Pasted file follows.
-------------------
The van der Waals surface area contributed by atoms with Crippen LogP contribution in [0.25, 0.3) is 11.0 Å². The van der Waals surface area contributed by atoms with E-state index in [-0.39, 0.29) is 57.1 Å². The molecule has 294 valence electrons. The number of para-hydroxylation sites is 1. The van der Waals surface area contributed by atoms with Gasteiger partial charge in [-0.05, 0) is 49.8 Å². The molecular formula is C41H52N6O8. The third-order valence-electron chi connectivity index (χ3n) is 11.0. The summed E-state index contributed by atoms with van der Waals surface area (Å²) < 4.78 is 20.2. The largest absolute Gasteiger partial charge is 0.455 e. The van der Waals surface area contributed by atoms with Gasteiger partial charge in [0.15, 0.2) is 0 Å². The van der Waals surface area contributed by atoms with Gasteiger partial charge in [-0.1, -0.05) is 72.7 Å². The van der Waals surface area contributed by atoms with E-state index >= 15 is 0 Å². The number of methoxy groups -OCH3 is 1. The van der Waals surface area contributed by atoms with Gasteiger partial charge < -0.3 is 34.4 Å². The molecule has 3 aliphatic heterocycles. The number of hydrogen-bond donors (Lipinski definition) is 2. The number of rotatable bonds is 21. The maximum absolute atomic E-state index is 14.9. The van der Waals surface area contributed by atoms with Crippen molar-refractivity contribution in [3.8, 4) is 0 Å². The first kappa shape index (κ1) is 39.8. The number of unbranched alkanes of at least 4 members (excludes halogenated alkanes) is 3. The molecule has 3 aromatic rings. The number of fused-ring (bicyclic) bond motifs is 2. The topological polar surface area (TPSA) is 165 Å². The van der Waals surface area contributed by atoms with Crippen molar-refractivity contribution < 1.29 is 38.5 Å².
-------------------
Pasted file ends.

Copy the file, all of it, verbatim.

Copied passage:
The van der Waals surface area contributed by atoms with Crippen LogP contribution in [0.25, 0.3) is 11.0 Å². The van der Waals surface area contributed by atoms with E-state index in [-0.39, 0.29) is 57.1 Å². The molecule has 294 valence electrons. The number of para-hydroxylation sites is 1. The van der Waals surface area contributed by atoms with Gasteiger partial charge in [-0.05, 0) is 49.8 Å². The molecular formula is C41H52N6O8. The third-order valence-electron chi connectivity index (χ3n) is 11.0. The summed E-state index contributed by atoms with van der Waals surface area (Å²) < 4.78 is 20.2. The largest absolute Gasteiger partial charge is 0.455 e. The van der Waals surface area contributed by atoms with Gasteiger partial charge in [0.15, 0.2) is 0 Å². The van der Waals surface area contributed by atoms with Gasteiger partial charge in [-0.1, -0.05) is 72.7 Å². The van der Waals surface area contributed by atoms with E-state index >= 15 is 0 Å². The number of methoxy groups -OCH3 is 1. The van der Waals surface area contributed by atoms with Gasteiger partial charge < -0.3 is 34.4 Å². The molecule has 3 aliphatic heterocycles. The number of hydrogen-bond donors (Lipinski definition) is 2. The number of rotatable bonds is 21. The maximum absolute atomic E-state index is 14.9. The van der Waals surface area contributed by atoms with Crippen molar-refractivity contribution in [3.8, 4) is 0 Å². The first kappa shape index (κ1) is 39.8. The number of unbranched alkanes of at least 4 members (excludes halogenated alkanes) is 3. The molecule has 3 aromatic rings. The number of fused-ring (bicyclic) bond motifs is 2. The topological polar surface area (TPSA) is 165 Å². The van der Waals surface area contributed by atoms with Crippen molar-refractivity contribution < 1.29 is 38.5 Å².